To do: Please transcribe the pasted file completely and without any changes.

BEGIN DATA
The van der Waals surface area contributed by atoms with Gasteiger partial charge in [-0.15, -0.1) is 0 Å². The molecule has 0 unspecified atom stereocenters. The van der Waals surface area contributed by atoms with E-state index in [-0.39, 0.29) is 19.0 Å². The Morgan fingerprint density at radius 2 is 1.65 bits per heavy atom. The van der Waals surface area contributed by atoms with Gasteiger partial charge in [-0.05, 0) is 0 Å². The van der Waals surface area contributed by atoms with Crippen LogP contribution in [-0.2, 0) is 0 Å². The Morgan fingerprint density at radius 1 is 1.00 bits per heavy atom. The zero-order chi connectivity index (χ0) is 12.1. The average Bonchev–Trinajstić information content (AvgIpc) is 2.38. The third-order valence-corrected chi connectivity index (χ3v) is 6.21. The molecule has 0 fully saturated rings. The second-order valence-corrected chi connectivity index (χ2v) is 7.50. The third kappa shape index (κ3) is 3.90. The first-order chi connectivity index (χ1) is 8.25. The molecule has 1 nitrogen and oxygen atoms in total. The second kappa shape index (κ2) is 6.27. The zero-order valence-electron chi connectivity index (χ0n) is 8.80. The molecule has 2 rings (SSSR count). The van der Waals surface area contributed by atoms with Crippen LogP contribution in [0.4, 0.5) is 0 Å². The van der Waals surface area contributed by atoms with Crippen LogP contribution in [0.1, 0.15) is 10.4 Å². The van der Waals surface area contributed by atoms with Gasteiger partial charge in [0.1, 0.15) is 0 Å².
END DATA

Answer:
The van der Waals surface area contributed by atoms with Gasteiger partial charge in [-0.15, -0.1) is 0 Å². The molecule has 0 unspecified atom stereocenters. The van der Waals surface area contributed by atoms with E-state index in [-0.39, 0.29) is 19.0 Å². The Morgan fingerprint density at radius 2 is 1.65 bits per heavy atom. The van der Waals surface area contributed by atoms with Gasteiger partial charge in [-0.05, 0) is 0 Å². The van der Waals surface area contributed by atoms with Crippen LogP contribution in [-0.2, 0) is 0 Å². The Morgan fingerprint density at radius 1 is 1.00 bits per heavy atom. The zero-order chi connectivity index (χ0) is 12.1. The average Bonchev–Trinajstić information content (AvgIpc) is 2.38. The third-order valence-corrected chi connectivity index (χ3v) is 6.21. The molecule has 0 fully saturated rings. The second-order valence-corrected chi connectivity index (χ2v) is 7.50. The third kappa shape index (κ3) is 3.90. The first-order chi connectivity index (χ1) is 8.25. The molecule has 1 nitrogen and oxygen atoms in total. The second kappa shape index (κ2) is 6.27. The zero-order valence-electron chi connectivity index (χ0n) is 8.80. The molecule has 2 rings (SSSR count). The van der Waals surface area contributed by atoms with Crippen LogP contribution in [0.4, 0.5) is 0 Å². The van der Waals surface area contributed by atoms with Crippen LogP contribution in [0.1, 0.15) is 10.4 Å². The van der Waals surface area contributed by atoms with Gasteiger partial charge in [0.1, 0.15) is 0 Å².